A small group of children, all cousins, stood on a driveway in the forest-covered hills of central PA, giddy, waiting. Every year, for the last 13 years, our extended family has gone away together for a week, and at some point during those 13 years, Uncle Ben began a tradition of creating a treasure hunt for them. Every year, the search grows more intense, the prizes more spectacular.
It was a year of rain, and we were all happy to be outside, stretching our legs or, as Maile’s grandmother used to say, blowing the stink off.
“This year,” their uncle said with great fanfare, “we are welcoming a new member to the treasure hunt team. Leo will be joining us for the first time. Give it up for Leo.”
Leo wasn’t expecting the welcome. He was overjoyed to be with the big kids, and his face overflowed in a grin.
There is so much power to being included, to being welcomed in.
* * * * *
I have a few very early memories. Jumping from the back door of the trailer where we lived in Missouri when I was 2 or 3, into the waiting arms of my grandfather. My sister burning her hand on the kerosene heater when I was 3 or 4. Arriving at our trailer park’s swimming pool in Laredo, Texas, when I was 4, only to discover it was abandoned, empty, and filled with snakes.
And this one: waking up on a normal afternoon, only to discover I had slept through Mr. Rogers. Seriously! I was so little, yet I remember that day! I was devastated. But why that memory, seemingly unimportant, so random? Maybe that’s less the sign of an unimportant memory as it is the importance certain messages hold for children, for all of us really, about being loved and accepted.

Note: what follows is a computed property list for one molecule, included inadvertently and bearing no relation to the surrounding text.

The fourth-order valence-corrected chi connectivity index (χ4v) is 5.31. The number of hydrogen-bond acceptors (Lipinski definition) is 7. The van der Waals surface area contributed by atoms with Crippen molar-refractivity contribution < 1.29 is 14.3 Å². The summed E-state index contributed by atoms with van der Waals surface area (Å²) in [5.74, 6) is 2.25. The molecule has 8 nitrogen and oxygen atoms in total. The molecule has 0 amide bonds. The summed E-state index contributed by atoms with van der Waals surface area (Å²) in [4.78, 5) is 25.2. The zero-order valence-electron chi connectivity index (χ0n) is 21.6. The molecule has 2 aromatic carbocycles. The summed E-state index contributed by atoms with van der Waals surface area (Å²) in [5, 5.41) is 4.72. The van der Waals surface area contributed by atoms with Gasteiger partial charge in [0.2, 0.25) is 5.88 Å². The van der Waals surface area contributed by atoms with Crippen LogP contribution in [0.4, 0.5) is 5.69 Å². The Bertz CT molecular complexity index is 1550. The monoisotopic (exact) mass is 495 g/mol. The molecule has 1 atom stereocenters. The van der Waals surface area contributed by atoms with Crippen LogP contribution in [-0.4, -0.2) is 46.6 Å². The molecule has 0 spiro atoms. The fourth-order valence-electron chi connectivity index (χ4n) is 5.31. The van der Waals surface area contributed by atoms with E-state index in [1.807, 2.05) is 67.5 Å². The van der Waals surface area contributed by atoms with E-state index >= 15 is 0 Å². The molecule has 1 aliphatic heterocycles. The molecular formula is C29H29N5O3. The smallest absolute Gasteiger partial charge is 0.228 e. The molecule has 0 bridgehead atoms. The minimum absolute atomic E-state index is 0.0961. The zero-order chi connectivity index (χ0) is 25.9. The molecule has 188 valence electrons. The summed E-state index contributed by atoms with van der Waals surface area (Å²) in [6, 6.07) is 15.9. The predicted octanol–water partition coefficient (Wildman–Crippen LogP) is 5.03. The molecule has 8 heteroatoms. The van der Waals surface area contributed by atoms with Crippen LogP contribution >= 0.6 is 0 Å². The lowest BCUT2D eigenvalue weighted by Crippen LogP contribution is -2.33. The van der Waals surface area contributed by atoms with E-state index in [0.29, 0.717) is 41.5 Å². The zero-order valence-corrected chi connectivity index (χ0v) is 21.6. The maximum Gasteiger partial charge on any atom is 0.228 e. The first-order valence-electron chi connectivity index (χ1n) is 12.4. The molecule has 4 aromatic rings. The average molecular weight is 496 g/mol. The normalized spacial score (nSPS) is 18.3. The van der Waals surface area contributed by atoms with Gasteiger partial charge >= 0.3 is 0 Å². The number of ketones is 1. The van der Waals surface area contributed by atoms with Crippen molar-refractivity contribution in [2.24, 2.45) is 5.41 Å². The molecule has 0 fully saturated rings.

I remember one song in particular Mr. Rogers used to sing:
There are many ways to say I love you
There are many ways to say I care about you.
Many ways, many ways, many ways to say
I love you.
And of course the famous,
I like you as you are
Exactly and precisely
I think you turned out nicely
And I like you as you are
* * * * *
When I saw Leo erupt with joy, smile a mile wide, I was reminded, for the first time in a long time, how wonderful it is to feel accepted, how important it is that we include each other whenever we can. I wonder why I don’t include more people in my life, in more ways? Usually it’s because I’m afraid I will receive less, or maybe I’ll become less important, or maybe they’ll change the way I currently do things. Usually it’s based out of fear.
Who do we tend to exclude? Often, children. Often people who don’t look or sound like us. Refugees. A strange neighbor.
Including and loving people, bringing people along on our journey and offering grace, will change the world.
Who can you include in your life? Who, currently on the outside, can you invite in?